The Motley Fool’s Reuben Brewer wrote a piece on new energy projects taking center stage. He focused on a new model from SolarCity and the Kemper Plant from Mississippi Power Company, otherwise known as the Kemper County Energy Facility. To start, Brewer outlined two “massive” solar projects currently underway in the United States.
The Solana plant in Arizona produces 250-megawatts, or MW, of energy and the Ivanpah plant in California will produce 391MW. That’s a grand total of 641 megawatts of power. For comparison purposes, Southern Company’s Kemper plant will produce 582MW once it’s complete.
These two projects are set to double U.S. solar capacity (just 4% of this year’s newly build energy capacity). However, “people consume electricity 24 hours a day, seven days a week”, and since solar relies on the sun (which doesn’t always shine), new models must come into play. Both SolarCity and Southern Company’s Mississippi Power are investing in new models that could be our energy technology of the future. For SolarCity, they utilize existing infrastructure.
SolarCity installs solar systems on customer roofs. It then can sell or lease them back to the building owner or simply sell the owner the power the solar system generates. Any one solar installation is tiny, but as SolarCity builds out its portfolio it is slowly building itself into an electric utility. The company expects to have around 500 megawatts of capacity by the end of 2015.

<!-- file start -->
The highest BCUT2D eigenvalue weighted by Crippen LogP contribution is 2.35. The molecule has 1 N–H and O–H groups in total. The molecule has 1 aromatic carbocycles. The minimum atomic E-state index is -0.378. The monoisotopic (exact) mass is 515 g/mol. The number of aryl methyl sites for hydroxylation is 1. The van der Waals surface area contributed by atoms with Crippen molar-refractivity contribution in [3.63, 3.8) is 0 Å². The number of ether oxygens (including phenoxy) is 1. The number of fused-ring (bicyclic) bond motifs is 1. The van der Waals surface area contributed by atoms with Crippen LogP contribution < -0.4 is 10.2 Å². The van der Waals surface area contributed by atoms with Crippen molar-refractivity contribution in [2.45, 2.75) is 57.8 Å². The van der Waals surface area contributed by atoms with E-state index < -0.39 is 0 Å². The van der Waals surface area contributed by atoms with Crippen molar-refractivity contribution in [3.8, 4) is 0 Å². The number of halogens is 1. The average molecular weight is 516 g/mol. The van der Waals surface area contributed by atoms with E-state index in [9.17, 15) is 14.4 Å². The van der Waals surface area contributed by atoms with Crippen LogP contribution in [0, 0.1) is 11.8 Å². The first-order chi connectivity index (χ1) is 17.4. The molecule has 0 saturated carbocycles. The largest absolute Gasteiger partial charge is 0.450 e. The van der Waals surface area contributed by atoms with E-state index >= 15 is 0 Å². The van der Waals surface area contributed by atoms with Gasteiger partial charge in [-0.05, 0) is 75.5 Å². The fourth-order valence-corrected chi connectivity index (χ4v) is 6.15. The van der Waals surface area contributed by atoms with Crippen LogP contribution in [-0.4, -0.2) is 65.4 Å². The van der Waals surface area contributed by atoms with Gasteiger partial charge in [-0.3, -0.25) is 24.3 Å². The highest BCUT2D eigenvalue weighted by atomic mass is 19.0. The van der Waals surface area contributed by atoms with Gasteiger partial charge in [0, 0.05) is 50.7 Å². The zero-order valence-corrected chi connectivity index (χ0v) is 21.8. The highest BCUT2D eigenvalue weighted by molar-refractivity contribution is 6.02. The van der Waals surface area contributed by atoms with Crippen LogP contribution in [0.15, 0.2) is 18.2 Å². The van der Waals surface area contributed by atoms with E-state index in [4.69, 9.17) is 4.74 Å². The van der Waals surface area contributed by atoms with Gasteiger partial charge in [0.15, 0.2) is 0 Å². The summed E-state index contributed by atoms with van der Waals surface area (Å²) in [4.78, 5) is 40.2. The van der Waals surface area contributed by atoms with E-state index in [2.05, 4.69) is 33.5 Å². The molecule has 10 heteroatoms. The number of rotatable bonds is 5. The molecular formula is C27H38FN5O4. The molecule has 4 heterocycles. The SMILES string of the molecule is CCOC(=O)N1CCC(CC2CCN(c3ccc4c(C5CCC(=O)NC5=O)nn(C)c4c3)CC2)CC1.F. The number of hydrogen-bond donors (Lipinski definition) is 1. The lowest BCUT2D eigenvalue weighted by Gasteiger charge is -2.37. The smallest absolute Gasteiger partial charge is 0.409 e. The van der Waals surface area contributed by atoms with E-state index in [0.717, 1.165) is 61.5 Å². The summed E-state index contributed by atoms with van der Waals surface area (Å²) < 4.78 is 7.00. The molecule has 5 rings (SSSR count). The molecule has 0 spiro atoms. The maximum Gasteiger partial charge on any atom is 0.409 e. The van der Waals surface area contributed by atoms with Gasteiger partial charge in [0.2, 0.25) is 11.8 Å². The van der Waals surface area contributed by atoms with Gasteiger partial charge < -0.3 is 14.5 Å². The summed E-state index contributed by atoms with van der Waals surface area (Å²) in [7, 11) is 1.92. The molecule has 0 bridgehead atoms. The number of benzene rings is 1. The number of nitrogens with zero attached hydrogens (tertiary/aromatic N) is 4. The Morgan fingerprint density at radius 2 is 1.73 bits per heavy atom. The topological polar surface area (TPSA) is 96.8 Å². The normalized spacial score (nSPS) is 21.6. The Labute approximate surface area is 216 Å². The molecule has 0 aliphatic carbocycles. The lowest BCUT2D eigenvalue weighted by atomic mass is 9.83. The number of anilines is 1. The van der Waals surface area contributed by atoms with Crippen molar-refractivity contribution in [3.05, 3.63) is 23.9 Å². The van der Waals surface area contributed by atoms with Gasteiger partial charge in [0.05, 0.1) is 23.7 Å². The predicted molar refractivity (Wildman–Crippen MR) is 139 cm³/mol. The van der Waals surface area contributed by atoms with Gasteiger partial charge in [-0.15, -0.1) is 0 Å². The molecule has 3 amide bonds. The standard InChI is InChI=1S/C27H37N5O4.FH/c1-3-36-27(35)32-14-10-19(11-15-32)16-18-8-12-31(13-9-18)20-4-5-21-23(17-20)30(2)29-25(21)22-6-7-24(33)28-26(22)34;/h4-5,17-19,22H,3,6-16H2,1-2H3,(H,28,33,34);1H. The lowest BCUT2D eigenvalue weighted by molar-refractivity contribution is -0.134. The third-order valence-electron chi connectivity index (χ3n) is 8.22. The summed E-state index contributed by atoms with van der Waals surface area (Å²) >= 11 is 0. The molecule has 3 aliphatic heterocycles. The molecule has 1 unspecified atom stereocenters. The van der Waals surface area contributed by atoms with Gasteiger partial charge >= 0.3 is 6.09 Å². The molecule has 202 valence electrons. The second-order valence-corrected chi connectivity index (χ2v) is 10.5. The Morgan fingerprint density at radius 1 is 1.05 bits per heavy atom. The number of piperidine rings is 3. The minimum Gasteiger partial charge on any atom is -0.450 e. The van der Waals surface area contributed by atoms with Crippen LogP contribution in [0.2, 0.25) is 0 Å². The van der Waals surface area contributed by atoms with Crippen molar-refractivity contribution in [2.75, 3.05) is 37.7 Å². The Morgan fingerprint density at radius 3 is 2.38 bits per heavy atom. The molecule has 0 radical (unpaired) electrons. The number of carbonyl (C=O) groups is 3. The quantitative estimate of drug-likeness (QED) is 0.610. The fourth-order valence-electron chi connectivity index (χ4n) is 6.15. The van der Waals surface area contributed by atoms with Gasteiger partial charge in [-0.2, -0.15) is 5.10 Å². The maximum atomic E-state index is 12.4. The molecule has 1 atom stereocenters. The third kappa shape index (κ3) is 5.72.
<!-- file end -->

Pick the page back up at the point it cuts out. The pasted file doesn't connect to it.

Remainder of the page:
The model of utilizing existing infrastructure means that it turns its customers into partners with long-term supply agreements and leases. One big SolarCity customer is Wal-Mart, “the largest retailer in the country with thousands of rooftops.”
So far Wal-Mart has only installed a couple hundred solar systems, but that puts it well ahead of companies like Costco and Walgreen that are going down the same path. And SolarCity has the pleasure of helping Wal-Mart as it continues to build out this system.
A new model is also seen in Southern Company’s Kemper Plant. The plant will integrate Carbon Capture and Sequestration technologies during its energy production process for eliminating emissions caused by burning lignite coal. The captured carbon will then be sold to a local oil and gas company for enhanced oil recovery.
And, although it’s a coal plant, Southern is using a suite of technologies that will make it the cleanest coal plant around — capturing “at least” 65% of the plant’s carbon dioxide emissions.
Both Southern Company and SolarCity are making investments today for long term energy diversity and reliability.
Read more at The Motley Fool.